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A fleet of unmanned aircraft systems (UAS) consisting of aerial drones and miniature aerostats were used to provide live situational awareness at a joint exercise between Miami-Dade County Fire Rescue (MDFD), the US Army and other agencies at the port of Miami. The combined forces were assigned the mission to mobilize and deploy to assess and/or mitigate a suspected weapon of mass destruction.

The exercise was the first step toward developing a robust UAS solution to help first responders, emergency managers, and military personnel establish more comprehensive situation awareness for a wide variety of mission sets.

According to, the maritime hazardous materials drill featured the Miami-Dade Fire Rescue Special Operations Division and hazardous material teams working alongside reserve soldiers assigned to the Orlando-based 329th Chemical, Biological, Radiological and Nuclear (CBRN) Company (Reconnaissance and Surveillance), supported by the Army Reserve’s Ambulance Company and the Florida National Guard’s Civil Support Team.

To evaluate the potential of UAS in providing live situational awareness in rapidly expanding incidents, MDFD requested support from Airborne Response – a Miami-based drone services and consulting firm.  The objective for the UAS was to provide a constant video feed of the exercise into MDFD’s mobile command center where the incident command staff and exercise control staff would be stationed.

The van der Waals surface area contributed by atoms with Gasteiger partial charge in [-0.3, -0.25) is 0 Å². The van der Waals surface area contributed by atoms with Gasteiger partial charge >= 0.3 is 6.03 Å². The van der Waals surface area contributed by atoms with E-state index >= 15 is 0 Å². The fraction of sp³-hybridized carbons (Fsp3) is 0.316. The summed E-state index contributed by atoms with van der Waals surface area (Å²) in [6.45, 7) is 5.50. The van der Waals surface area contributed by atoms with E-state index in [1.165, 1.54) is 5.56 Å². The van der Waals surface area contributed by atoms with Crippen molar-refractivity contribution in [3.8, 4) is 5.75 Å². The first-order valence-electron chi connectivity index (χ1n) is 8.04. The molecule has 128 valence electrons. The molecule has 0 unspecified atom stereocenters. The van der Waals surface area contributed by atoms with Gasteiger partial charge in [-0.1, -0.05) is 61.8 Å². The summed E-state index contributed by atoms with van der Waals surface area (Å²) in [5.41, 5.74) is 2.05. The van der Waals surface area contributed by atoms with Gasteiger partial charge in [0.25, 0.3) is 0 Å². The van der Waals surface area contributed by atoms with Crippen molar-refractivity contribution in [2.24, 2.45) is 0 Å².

“This was a tremendous opportunity to highlight the emerging potential of unmanned aircraft systems for emergency response,” according to Christopher Todd, President and Founder of Airborne Response. “Our primary tasking was to help increase the operational intelligence coming in to the command team as the exercise evolved. Our flight teams were able to capture and stream video perspectives that would have otherwise have been unavailable.”

To accomplish their goal, Airborne Response used a combination of three different remote pilot and observer flight teams each flying separate DJI drones — including the Inspire 2, Matrice 100, Phantom 4 Pro, and Mavic Pro — at varying times. The flight schedule allowed for a continuous rotation of pilots and aircraft over the more than six-hour duration of the exercise.

Airborne Response also had access to a secret UAS weapon that had never before been tested in a live exercise — a new version of an ALTA SmartBalloon system carrying specially customized DJI equipment and payload.

“The ALTA SmartBalloon system allowed us to have a continuous eye-in-the-sky for the duration of the exercise.  The aerostat provided a live video of the wide view, while the drones were able to maneuver as needed to capture unique angles and up-close live stream perspectives of each exercise evolution,” says Todd.

“The new SmartBalloon worked almost flawlessly,” according to Candido Hernandez, Chief Engineer for Altametry, the firm that developed and manufactures system. “The DJI gimbal and camera system handled the wind gusts much better than we anticipated.”

Hernandez says the DJI equipment on the SmartBalloon included a Zenmuse Z3 camera systems, N3 flight controller, and a Lightbridge 2 video transmission system, all powered by a single DJI Matrice battery which lasted for the full duration of the exercise.